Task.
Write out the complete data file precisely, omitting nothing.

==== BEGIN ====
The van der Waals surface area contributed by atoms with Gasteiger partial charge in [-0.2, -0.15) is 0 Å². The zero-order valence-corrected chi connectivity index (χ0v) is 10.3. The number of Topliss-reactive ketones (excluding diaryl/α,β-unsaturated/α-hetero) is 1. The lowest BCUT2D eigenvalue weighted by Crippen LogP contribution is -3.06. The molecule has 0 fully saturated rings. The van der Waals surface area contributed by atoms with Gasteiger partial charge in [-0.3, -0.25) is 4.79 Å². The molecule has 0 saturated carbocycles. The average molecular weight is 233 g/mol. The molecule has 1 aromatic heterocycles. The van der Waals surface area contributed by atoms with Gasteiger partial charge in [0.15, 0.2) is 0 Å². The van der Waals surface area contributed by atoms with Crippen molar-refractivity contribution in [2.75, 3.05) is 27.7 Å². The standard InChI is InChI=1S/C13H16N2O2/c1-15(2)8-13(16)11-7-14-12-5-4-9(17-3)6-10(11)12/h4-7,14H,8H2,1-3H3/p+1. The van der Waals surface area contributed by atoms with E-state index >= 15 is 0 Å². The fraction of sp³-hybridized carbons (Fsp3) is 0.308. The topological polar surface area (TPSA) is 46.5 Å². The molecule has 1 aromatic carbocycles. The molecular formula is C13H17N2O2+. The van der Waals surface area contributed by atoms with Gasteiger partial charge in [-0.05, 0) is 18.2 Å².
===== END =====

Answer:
The van der Waals surface area contributed by atoms with Gasteiger partial charge in [-0.2, -0.15) is 0 Å². The zero-order valence-corrected chi connectivity index (χ0v) is 10.3. The number of Topliss-reactive ketones (excluding diaryl/α,β-unsaturated/α-hetero) is 1. The lowest BCUT2D eigenvalue weighted by Crippen LogP contribution is -3.06. The molecule has 0 fully saturated rings. The van der Waals surface area contributed by atoms with Gasteiger partial charge in [-0.3, -0.25) is 4.79 Å². The molecule has 0 saturated carbocycles. The average molecular weight is 233 g/mol. The molecule has 1 aromatic heterocycles. The van der Waals surface area contributed by atoms with Gasteiger partial charge in [0.15, 0.2) is 0 Å². The van der Waals surface area contributed by atoms with Crippen molar-refractivity contribution in [2.75, 3.05) is 27.7 Å². The standard InChI is InChI=1S/C13H16N2O2/c1-15(2)8-13(16)11-7-14-12-5-4-9(17-3)6-10(11)12/h4-7,14H,8H2,1-3H3/p+1. The van der Waals surface area contributed by atoms with E-state index >= 15 is 0 Å². The fraction of sp³-hybridized carbons (Fsp3) is 0.308. The topological polar surface area (TPSA) is 46.5 Å². The molecule has 1 aromatic carbocycles. The molecular formula is C13H17N2O2+. The van der Waals surface area contributed by atoms with Gasteiger partial charge in [-0.05, 0) is 18.2 Å².